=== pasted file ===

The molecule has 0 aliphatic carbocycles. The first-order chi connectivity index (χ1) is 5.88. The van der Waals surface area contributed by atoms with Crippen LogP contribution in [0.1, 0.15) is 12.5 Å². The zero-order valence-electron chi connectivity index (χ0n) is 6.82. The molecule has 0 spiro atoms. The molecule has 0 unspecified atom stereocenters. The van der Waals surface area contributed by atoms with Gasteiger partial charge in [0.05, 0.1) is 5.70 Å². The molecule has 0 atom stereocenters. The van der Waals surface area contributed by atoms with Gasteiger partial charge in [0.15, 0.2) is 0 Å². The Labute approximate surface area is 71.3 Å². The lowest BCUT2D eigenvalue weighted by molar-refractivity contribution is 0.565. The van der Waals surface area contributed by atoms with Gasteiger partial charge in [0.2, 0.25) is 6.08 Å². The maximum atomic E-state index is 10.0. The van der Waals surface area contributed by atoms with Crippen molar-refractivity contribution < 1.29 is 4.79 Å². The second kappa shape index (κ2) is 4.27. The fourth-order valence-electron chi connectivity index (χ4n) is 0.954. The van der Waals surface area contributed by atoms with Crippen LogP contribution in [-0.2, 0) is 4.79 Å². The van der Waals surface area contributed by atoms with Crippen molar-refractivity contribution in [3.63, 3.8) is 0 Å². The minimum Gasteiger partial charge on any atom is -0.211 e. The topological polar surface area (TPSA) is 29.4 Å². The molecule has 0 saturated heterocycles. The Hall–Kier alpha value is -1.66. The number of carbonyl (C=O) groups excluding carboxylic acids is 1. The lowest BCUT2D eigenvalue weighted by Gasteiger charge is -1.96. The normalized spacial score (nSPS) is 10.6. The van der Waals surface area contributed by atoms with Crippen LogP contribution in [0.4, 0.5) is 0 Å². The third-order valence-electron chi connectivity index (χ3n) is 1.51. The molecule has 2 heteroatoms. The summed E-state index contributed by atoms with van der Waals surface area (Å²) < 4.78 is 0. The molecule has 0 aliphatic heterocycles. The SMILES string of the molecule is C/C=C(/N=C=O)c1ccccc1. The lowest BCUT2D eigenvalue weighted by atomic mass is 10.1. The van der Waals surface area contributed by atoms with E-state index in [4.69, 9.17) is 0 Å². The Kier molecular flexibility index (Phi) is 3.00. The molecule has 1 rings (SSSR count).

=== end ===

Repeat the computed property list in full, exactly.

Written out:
The molecule has 0 aliphatic carbocycles. The first-order chi connectivity index (χ1) is 5.88. The van der Waals surface area contributed by atoms with Crippen LogP contribution in [0.1, 0.15) is 12.5 Å². The zero-order valence-electron chi connectivity index (χ0n) is 6.82. The molecule has 0 spiro atoms. The molecule has 0 unspecified atom stereocenters. The van der Waals surface area contributed by atoms with Gasteiger partial charge in [0.05, 0.1) is 5.70 Å². The molecule has 0 atom stereocenters. The van der Waals surface area contributed by atoms with Gasteiger partial charge in [0.15, 0.2) is 0 Å². The Labute approximate surface area is 71.3 Å². The lowest BCUT2D eigenvalue weighted by molar-refractivity contribution is 0.565. The van der Waals surface area contributed by atoms with Gasteiger partial charge in [0.2, 0.25) is 6.08 Å². The maximum atomic E-state index is 10.0. The van der Waals surface area contributed by atoms with Crippen molar-refractivity contribution < 1.29 is 4.79 Å². The second kappa shape index (κ2) is 4.27. The fourth-order valence-electron chi connectivity index (χ4n) is 0.954. The van der Waals surface area contributed by atoms with Crippen LogP contribution in [-0.2, 0) is 4.79 Å². The van der Waals surface area contributed by atoms with Crippen molar-refractivity contribution in [3.63, 3.8) is 0 Å². The minimum Gasteiger partial charge on any atom is -0.211 e. The topological polar surface area (TPSA) is 29.4 Å². The molecule has 0 saturated heterocycles. The Hall–Kier alpha value is -1.66. The number of carbonyl (C=O) groups excluding carboxylic acids is 1. The lowest BCUT2D eigenvalue weighted by Gasteiger charge is -1.96. The normalized spacial score (nSPS) is 10.6. The van der Waals surface area contributed by atoms with Crippen LogP contribution in [0.4, 0.5) is 0 Å². The third-order valence-electron chi connectivity index (χ3n) is 1.51. The molecule has 2 heteroatoms. The summed E-state index contributed by atoms with van der Waals surface area (Å²) < 4.78 is 0. The molecule has 0 aliphatic heterocycles. The SMILES string of the molecule is C/C=C(/N=C=O)c1ccccc1. The lowest BCUT2D eigenvalue weighted by atomic mass is 10.1. The van der Waals surface area contributed by atoms with E-state index in [4.69, 9.17) is 0 Å². The Kier molecular flexibility index (Phi) is 3.00. The molecule has 1 rings (SSSR count).